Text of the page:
– marcelm
    Jan 26, 2017 at 21:15
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    @marcelm: Strictly speaking you're not merely using fseek and write, you're buffering the remainder to RAM. You can also buffer the remainder to another file. Or you can write new content to a new file. None of which allows you to extend text files without some sort of large buffer.
    – slebetman
    Jan 27, 2017 at 0:50

1 Answer 1


It doesn't really matter if the files in /bin (or any other standard directory where executables are kept) are writable by root or not. On a Linux server I'm using, they are writable by root, but on my OpenBSD machine, they're not.

As long as they are not writable by the group or by "other"!

There is no security issue having, e.g.

-rwxr-xr-x 1 root root 126584 Feb 18  2016 /bin/ls

If someone wanted to overwrite it, they'd have to be root, and if they are root and overwrite it, then they are either

  1. installing a new version, or
  2. clumsy, or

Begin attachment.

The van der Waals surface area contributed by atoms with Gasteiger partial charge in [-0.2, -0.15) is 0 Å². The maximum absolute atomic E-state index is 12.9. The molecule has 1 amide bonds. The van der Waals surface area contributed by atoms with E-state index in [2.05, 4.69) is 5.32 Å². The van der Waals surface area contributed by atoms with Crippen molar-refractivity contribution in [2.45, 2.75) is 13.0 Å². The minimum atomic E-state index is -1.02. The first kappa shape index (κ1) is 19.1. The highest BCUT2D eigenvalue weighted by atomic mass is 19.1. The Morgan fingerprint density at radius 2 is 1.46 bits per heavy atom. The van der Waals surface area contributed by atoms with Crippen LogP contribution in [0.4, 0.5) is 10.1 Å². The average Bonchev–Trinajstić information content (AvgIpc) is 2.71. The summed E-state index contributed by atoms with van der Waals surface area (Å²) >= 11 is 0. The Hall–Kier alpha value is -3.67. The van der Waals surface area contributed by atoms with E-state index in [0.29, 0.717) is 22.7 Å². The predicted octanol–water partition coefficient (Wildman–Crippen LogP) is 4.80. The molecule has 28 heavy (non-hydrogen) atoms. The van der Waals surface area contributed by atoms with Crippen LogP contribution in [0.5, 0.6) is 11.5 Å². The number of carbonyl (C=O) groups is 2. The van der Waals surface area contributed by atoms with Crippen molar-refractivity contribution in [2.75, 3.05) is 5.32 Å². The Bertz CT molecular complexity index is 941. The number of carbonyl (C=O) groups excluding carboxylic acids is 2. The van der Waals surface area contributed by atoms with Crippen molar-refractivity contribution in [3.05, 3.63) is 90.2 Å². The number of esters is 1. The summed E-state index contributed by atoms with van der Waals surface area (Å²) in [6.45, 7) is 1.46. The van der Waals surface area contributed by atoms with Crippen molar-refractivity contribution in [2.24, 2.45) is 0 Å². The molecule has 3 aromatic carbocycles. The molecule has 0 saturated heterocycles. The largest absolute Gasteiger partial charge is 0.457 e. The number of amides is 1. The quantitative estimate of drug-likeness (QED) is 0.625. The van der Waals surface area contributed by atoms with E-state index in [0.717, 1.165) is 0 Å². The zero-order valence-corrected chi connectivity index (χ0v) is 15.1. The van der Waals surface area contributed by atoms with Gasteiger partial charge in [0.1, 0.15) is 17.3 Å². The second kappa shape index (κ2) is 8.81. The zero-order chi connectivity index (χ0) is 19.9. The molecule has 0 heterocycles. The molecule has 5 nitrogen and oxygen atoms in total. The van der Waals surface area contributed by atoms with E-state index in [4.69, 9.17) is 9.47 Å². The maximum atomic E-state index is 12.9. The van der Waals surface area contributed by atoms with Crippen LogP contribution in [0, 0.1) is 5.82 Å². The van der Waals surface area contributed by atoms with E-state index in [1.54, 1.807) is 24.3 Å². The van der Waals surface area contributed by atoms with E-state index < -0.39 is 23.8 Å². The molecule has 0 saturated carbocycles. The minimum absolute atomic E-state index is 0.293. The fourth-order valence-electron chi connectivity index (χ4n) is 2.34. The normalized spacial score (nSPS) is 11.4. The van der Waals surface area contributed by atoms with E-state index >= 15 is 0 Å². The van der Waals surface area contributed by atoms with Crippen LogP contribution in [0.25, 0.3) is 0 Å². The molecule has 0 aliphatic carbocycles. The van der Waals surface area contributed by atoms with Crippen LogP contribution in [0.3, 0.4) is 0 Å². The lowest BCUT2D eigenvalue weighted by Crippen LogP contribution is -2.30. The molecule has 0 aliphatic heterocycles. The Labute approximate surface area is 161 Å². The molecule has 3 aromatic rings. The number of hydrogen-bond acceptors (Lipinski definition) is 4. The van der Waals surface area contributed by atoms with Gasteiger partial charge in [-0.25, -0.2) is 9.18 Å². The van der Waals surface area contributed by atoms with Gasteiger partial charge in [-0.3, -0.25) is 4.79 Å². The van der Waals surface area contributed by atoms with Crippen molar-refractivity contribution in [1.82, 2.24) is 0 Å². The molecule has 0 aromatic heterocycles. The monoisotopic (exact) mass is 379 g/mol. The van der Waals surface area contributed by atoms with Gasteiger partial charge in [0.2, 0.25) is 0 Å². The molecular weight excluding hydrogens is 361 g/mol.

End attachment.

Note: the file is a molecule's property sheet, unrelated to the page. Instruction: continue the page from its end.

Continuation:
3. an attacker with root permissions already.

Another thing to consider is that root can write to the file no matter if it's write protected or not, because... root.

Notice too that "a script" is as much an executable as a binary file. A script doesn't need to be writable "because it's a text file". If anything, it should probably just have the same permission as the other executables in the same directory.

Don't go changing the permissions on everything now! That can wreak all sorts of havoc and potentially confuse package managers who might verify that permissions are set properly. It may also make the system vulnerable if you accidentally change the permissions in the wrong way on a security-critical application.

Just assume that the permissions on the executables are set correctly, unless you find something that looks really odd, in which case you should probably contact the relevant package maintainer to verify rather than start changing stuff.